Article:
The Suzuki Program, or “mother tongue” method of instruction, is a well-established pedagogical method. It was developed in postwar Japan by Shinichi Suzuki, a Western-trained professional violinist, who wished to give musical instruction to the children of his war-torn country. The premise of the Suzuki method is that learning is the product of environment and any skill can be learned when broken into small, manageable steps. Suzuki’s approach was to teach music in the same way children learn to speak their mother tongue.
Children study and perform common repertoire comprising folk songs, Baroque dances, and standard works. Students listen daily to recordings of these works while learning the skills necessary to perform on their instruments. Children typically start at age 4–6 years (although older children are welcome to start with the Suzuki method). Children younger than 5 years of age must attend at least one semester of Early Childhood Music Education before enrolling in Suzuki, to ensure musical readiness.
Because the philosophy of the Suzuki method is the parent-student-teacher triangle of learning, a parent/guardian will receive education and training to help his/her child grow in this musical experience. In addition to weekly private lessons, students attend a weekly group class, as well as perform in solo recitals and participate in a yearly workshop. Parents/guardians attend each activity, take detailed notes, and are responsible for supervising at-home preparation and practice. All parents are asked to observe four lessons given by a Suzuki teacher either before or during their child’s first semester of lessons. In these observations, parents/guardians will learn about the Suzuki philosophy, the role they play in their child’s music education, effective practicing strategies, and the life-long relationship built between the teacher-parent-child.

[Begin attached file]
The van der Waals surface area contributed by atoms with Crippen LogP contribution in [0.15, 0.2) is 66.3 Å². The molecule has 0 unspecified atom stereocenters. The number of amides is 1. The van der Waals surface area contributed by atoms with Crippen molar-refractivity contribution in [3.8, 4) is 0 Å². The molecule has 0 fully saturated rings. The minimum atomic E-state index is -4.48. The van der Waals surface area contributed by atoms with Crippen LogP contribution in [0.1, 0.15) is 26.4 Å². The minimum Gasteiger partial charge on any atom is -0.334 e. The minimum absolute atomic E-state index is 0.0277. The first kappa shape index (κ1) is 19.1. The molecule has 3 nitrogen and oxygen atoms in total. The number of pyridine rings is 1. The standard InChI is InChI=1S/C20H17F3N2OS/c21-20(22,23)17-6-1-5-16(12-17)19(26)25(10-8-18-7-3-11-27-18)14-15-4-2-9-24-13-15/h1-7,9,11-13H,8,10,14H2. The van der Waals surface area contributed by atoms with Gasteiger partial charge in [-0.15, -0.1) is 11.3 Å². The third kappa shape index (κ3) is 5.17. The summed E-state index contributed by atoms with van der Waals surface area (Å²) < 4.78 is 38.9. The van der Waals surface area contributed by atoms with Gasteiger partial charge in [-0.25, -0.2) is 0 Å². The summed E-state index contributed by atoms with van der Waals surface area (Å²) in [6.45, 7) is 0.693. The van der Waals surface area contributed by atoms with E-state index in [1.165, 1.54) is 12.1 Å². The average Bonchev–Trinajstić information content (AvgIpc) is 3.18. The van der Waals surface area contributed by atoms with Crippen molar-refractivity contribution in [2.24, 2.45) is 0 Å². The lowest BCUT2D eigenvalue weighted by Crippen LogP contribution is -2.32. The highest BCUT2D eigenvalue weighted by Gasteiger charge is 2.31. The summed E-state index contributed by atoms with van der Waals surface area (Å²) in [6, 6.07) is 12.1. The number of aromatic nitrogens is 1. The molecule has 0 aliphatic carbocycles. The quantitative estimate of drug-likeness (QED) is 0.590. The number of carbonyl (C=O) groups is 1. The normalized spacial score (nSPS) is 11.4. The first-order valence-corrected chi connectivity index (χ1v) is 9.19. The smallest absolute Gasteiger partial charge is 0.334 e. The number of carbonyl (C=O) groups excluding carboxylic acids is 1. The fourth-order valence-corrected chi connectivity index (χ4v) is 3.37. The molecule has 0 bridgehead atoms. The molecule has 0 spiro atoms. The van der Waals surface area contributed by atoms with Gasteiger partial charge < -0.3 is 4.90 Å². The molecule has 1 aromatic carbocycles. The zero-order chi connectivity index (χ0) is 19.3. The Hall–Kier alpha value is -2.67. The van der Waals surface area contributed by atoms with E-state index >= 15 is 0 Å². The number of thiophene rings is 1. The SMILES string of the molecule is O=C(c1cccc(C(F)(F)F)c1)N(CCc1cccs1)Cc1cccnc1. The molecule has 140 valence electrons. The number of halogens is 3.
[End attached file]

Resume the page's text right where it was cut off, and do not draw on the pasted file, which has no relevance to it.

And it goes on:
Alumni of the CMS Suzuki Program have attended music programs such as Eastman School of Music, University of Michigan, Yale and Michigan State University. In addition, CMS Suzuki alumni have gone on to attend other schools such as Stanford and Tufts, and have studied engineering, art, social work, music, architecture, and many other subjects.
The MSU Community Music School offers Suzuki method instruction for violin, viola, cello, piano, and flute.
In addition to participating in group lessons on Thursdays, 5–7 p.m., Suzuki students have a private lesson at an arranged time. Lesson times vary from 30–60 minutes.
Suzuki group only (must take private lessons through another Suzuki teacher)-$120
Fall semester runs September 3-January 18. Call the office to enroll at (517) 355-7661. Group classes start on September 12.
Videos of the Suzuki Program:
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